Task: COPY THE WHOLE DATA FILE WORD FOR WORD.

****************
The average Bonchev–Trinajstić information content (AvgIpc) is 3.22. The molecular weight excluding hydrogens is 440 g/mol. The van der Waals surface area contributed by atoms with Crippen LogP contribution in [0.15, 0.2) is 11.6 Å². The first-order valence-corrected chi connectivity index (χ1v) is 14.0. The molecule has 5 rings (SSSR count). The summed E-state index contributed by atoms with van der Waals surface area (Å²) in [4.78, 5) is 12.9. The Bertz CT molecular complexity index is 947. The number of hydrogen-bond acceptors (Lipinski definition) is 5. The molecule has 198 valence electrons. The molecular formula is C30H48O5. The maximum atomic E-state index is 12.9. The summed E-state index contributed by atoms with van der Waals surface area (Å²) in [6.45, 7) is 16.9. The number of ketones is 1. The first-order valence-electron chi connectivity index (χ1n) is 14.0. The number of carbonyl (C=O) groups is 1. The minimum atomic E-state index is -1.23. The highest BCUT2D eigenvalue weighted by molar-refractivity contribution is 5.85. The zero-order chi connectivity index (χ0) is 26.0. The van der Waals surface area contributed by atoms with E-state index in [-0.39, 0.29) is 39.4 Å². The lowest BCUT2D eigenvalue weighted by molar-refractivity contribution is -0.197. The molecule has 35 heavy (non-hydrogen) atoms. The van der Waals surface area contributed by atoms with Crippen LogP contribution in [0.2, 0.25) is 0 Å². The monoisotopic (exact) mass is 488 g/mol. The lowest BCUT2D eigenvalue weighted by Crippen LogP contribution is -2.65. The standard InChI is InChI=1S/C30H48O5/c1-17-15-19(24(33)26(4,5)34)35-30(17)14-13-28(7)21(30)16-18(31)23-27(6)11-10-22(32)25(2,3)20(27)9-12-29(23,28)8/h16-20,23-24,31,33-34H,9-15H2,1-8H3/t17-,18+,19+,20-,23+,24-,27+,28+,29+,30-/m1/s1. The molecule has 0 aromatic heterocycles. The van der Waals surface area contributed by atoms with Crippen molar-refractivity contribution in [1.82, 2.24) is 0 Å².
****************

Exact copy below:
The average Bonchev–Trinajstić information content (AvgIpc) is 3.22. The molecular weight excluding hydrogens is 440 g/mol. The van der Waals surface area contributed by atoms with Crippen LogP contribution in [0.15, 0.2) is 11.6 Å². The first-order valence-corrected chi connectivity index (χ1v) is 14.0. The molecule has 5 rings (SSSR count). The summed E-state index contributed by atoms with van der Waals surface area (Å²) in [4.78, 5) is 12.9. The Bertz CT molecular complexity index is 947. The number of hydrogen-bond acceptors (Lipinski definition) is 5. The molecule has 198 valence electrons. The molecular formula is C30H48O5. The maximum atomic E-state index is 12.9. The summed E-state index contributed by atoms with van der Waals surface area (Å²) in [6.45, 7) is 16.9. The number of ketones is 1. The first-order valence-electron chi connectivity index (χ1n) is 14.0. The number of carbonyl (C=O) groups is 1. The minimum atomic E-state index is -1.23. The highest BCUT2D eigenvalue weighted by molar-refractivity contribution is 5.85. The zero-order chi connectivity index (χ0) is 26.0. The van der Waals surface area contributed by atoms with E-state index in [-0.39, 0.29) is 39.4 Å². The lowest BCUT2D eigenvalue weighted by molar-refractivity contribution is -0.197. The molecule has 35 heavy (non-hydrogen) atoms. The van der Waals surface area contributed by atoms with Crippen LogP contribution in [0.2, 0.25) is 0 Å². The monoisotopic (exact) mass is 488 g/mol. The lowest BCUT2D eigenvalue weighted by Crippen LogP contribution is -2.65. The standard InChI is InChI=1S/C30H48O5/c1-17-15-19(24(33)26(4,5)34)35-30(17)14-13-28(7)21(30)16-18(31)23-27(6)11-10-22(32)25(2,3)20(27)9-12-29(23,28)8/h16-20,23-24,31,33-34H,9-15H2,1-8H3/t17-,18+,19+,20-,23+,24-,27+,28+,29+,30-/m1/s1. The molecule has 0 aromatic heterocycles. The van der Waals surface area contributed by atoms with Crippen molar-refractivity contribution in [1.82, 2.24) is 0 Å².